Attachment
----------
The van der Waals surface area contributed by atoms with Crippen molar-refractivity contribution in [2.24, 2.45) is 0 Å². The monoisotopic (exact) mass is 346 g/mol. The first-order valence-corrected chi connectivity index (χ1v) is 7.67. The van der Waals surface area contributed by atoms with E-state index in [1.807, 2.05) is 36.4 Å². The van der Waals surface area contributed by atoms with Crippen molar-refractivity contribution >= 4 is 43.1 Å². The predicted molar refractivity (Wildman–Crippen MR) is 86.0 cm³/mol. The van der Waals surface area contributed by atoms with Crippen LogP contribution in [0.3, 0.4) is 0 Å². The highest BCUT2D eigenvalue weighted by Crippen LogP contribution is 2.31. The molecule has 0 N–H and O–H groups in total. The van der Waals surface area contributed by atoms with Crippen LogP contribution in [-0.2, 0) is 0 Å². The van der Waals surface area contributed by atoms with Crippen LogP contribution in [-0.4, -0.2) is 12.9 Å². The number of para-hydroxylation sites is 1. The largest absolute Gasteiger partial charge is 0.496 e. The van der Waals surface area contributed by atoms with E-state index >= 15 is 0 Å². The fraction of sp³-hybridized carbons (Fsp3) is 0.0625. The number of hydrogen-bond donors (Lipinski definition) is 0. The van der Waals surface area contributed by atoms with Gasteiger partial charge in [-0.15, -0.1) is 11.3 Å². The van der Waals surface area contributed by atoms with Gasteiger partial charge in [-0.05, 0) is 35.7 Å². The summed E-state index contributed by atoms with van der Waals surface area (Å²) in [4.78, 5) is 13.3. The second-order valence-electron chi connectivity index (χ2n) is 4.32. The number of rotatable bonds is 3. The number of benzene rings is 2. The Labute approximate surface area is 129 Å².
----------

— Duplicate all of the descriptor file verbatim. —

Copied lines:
The van der Waals surface area contributed by atoms with Crippen molar-refractivity contribution in [2.24, 2.45) is 0 Å². The monoisotopic (exact) mass is 346 g/mol. The first-order valence-corrected chi connectivity index (χ1v) is 7.67. The van der Waals surface area contributed by atoms with E-state index in [1.807, 2.05) is 36.4 Å². The van der Waals surface area contributed by atoms with Crippen molar-refractivity contribution >= 4 is 43.1 Å². The predicted molar refractivity (Wildman–Crippen MR) is 86.0 cm³/mol. The van der Waals surface area contributed by atoms with Crippen LogP contribution in [0.3, 0.4) is 0 Å². The highest BCUT2D eigenvalue weighted by Crippen LogP contribution is 2.31. The molecule has 0 N–H and O–H groups in total. The van der Waals surface area contributed by atoms with Crippen LogP contribution in [-0.2, 0) is 0 Å². The van der Waals surface area contributed by atoms with Crippen LogP contribution in [-0.4, -0.2) is 12.9 Å². The number of para-hydroxylation sites is 1. The largest absolute Gasteiger partial charge is 0.496 e. The van der Waals surface area contributed by atoms with E-state index >= 15 is 0 Å². The fraction of sp³-hybridized carbons (Fsp3) is 0.0625. The number of hydrogen-bond donors (Lipinski definition) is 0. The van der Waals surface area contributed by atoms with Gasteiger partial charge in [-0.15, -0.1) is 11.3 Å². The van der Waals surface area contributed by atoms with Gasteiger partial charge in [-0.05, 0) is 35.7 Å². The summed E-state index contributed by atoms with van der Waals surface area (Å²) in [4.78, 5) is 13.3. The second-order valence-electron chi connectivity index (χ2n) is 4.32. The number of rotatable bonds is 3. The number of benzene rings is 2. The Labute approximate surface area is 129 Å².